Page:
to their families during this time of healing.
Greg Nelson, NGS SGI '91, Geographic Educators of Nebraska

My heart goes out my friends at National Geographic and to the families and friends of Joe, Ann, and the students and teachers they were taking on what should have been a great adventure. I remember them both with great fondness from my years at NGS—Joe for his sweetness and dedication to educating children, Ann for her humor and professionalism. We are all diminished by their loss, and the loss of so many Americans and others from around the world. My deep sympathy to all who knew and loved them.—Jane Tully

Dear Family & Friends of Ann and Joe: As Ann, Joe and the many others begin a new journey, may you be comforted by the prayers and thoughts of others. I pray that God will give you the strength to deal with the loss of such wonderful people. Their warmth and exuberance are so abundantly expressed in their pictures. I wish I could have known them and I am so sorry that they are no longer with you except in your hearts and fond memories. I'm keeping their wonderful pictures next to my computer—their smiles make me feel both happy and sad, but thankful that they were a part of so many lives. God bless you and keep you always. Love—Beverly Ann Huston, Lexington, Kentucky

To the Geographic staff: It is remarkable to me, reading through all the condolences and hearing of the great memorial service for Ann and Joe, to think how many lives were touched by these two unique and marvelous souls. It is gratifying to me as one of the orginal Geography Pilot Project members to see the exponential impacts of that initial plan put forth in the summer of 1985. No one then could have imagined how widespread and positive an influence that work would carry. Joe brought his youth, exuberance, tough-minded determination and good humor to the program at a time when it was expanding rapidly in size and function. His amazing organizational and people skills gave birth to the first institutes in D.C. and set the stage for all the institutes that have followed. We could never have imagined in those days the programs like Marco Polo and Sustainable Seas. Ann, too, was instrumental in the success of the Geography Education Program from the beginning. She loved the program and the program adored her. How could we have gotten all those teachers when and where they were supposed to be without our Ann? Never mind that we all had a ball creating, flying and designing that program while we were at it. I am grateful for those years at the Geographic and grateful to have known Joe and Ann. I grieve for their families and for you because I know that there is a void there every day. Take heart in knowing that the work done by these two will go on and that what they began has grown into a self-sustaining mission for so many. Peace be with you.—Kimball Love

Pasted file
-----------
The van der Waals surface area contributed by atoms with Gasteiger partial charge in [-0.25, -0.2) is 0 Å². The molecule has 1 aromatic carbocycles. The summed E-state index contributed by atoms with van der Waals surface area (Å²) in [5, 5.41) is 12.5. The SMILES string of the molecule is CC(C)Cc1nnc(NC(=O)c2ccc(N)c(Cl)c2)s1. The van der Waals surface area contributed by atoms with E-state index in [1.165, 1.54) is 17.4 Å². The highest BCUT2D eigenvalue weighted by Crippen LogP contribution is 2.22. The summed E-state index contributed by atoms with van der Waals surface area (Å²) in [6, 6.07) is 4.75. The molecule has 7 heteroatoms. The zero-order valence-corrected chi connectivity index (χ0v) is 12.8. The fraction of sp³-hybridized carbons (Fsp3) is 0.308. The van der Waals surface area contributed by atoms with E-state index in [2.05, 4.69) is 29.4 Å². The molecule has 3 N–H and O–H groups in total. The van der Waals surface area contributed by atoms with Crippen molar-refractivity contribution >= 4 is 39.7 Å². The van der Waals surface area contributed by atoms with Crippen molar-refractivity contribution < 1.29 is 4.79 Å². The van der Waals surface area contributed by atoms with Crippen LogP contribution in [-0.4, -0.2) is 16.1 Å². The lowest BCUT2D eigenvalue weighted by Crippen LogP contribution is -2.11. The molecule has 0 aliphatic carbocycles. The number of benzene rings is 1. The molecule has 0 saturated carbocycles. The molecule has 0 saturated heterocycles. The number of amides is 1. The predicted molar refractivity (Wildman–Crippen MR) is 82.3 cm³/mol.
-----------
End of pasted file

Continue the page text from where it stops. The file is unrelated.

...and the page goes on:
I can say without a doubt that it was an honor and privilege to have known Joe Ferguson. I know that he will be greatly missed by all that had that privilege. So many people have said so many wonderful things about him it has made me realize just how many lives that he touched. Joe was the kindest, sweetest and nicest person I have ever known. You could always count on Joe. He was a true friend and man of his word and always made me feel good. Over the years I have been through some tough times and I would never ask for or admit I needed help, but Joe knew and was there. He always knew just what was needed whether it was cheering up or a shoulder to cry on. Through the ups and downs of life Joe was there for me, a true friend. I still can not figure out how he had time to do all that he did for everyone. We shared many common interests and always had a good time when we were together. Some of the things we did over the years I will never be able to forget and still laugh about today. Joe had a love for what he did and without a doubt a love for life. There are so many things that I will miss about him from his cards, letters and calls to his sense of humor and jokes to his encouragement as well as his never-ending smile and the list goes on and on. Yes, I have shed many tears for the loss of Joe, but I know that he is in a better place and is up there looking down on us. I may have never said it, but Joe you were the "Wind Beneath My Wings" and truly understood the meaning of "That's What Friends Are For." Joe will never be forgotten and his memory will always hold a special place in my heart until we meet again.—Lee

I only met Joe a couple of times, his mother was a neighbor of mine and a dog lover. I met Joe through his dog Winston, a wire-haired fox terrier and was always tickled to learn how he would sneak the dog aboard AMTRAK for a quick trip to New York. I would like his mother to know that my heart and prayers go out to her and she is in my thoughts. I know that Winston will be living with her now, I hope that each can comfort the other in this terrible loss. Sincerely—Aileene Maldonado